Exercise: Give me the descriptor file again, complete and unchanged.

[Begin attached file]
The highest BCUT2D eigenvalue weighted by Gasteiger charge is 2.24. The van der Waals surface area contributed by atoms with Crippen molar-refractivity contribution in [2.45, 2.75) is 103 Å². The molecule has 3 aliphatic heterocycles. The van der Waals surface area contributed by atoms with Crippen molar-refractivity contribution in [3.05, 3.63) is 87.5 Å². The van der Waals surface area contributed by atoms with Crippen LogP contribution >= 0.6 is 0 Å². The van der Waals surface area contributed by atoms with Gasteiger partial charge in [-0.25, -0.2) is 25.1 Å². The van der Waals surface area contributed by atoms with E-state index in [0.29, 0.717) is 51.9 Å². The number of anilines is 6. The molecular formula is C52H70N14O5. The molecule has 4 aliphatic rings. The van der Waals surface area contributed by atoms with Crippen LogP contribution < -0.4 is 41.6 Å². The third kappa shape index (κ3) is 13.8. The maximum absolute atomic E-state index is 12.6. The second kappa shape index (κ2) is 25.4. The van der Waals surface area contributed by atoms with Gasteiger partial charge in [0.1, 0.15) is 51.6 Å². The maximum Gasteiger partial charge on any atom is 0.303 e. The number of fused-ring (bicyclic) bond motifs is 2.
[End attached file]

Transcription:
The highest BCUT2D eigenvalue weighted by Gasteiger charge is 2.24. The van der Waals surface area contributed by atoms with Crippen molar-refractivity contribution in [2.45, 2.75) is 103 Å². The molecule has 3 aliphatic heterocycles. The van der Waals surface area contributed by atoms with Crippen molar-refractivity contribution in [3.05, 3.63) is 87.5 Å². The van der Waals surface area contributed by atoms with Crippen LogP contribution >= 0.6 is 0 Å². The van der Waals surface area contributed by atoms with Gasteiger partial charge in [-0.25, -0.2) is 25.1 Å². The van der Waals surface area contributed by atoms with E-state index in [0.29, 0.717) is 51.9 Å². The number of anilines is 6. The molecular formula is C52H70N14O5. The molecule has 4 aliphatic rings. The van der Waals surface area contributed by atoms with Crippen LogP contribution < -0.4 is 41.6 Å². The third kappa shape index (κ3) is 13.8. The maximum absolute atomic E-state index is 12.6. The second kappa shape index (κ2) is 25.4. The van der Waals surface area contributed by atoms with Gasteiger partial charge in [0.1, 0.15) is 51.6 Å². The maximum Gasteiger partial charge on any atom is 0.303 e. The number of fused-ring (bicyclic) bond motifs is 2.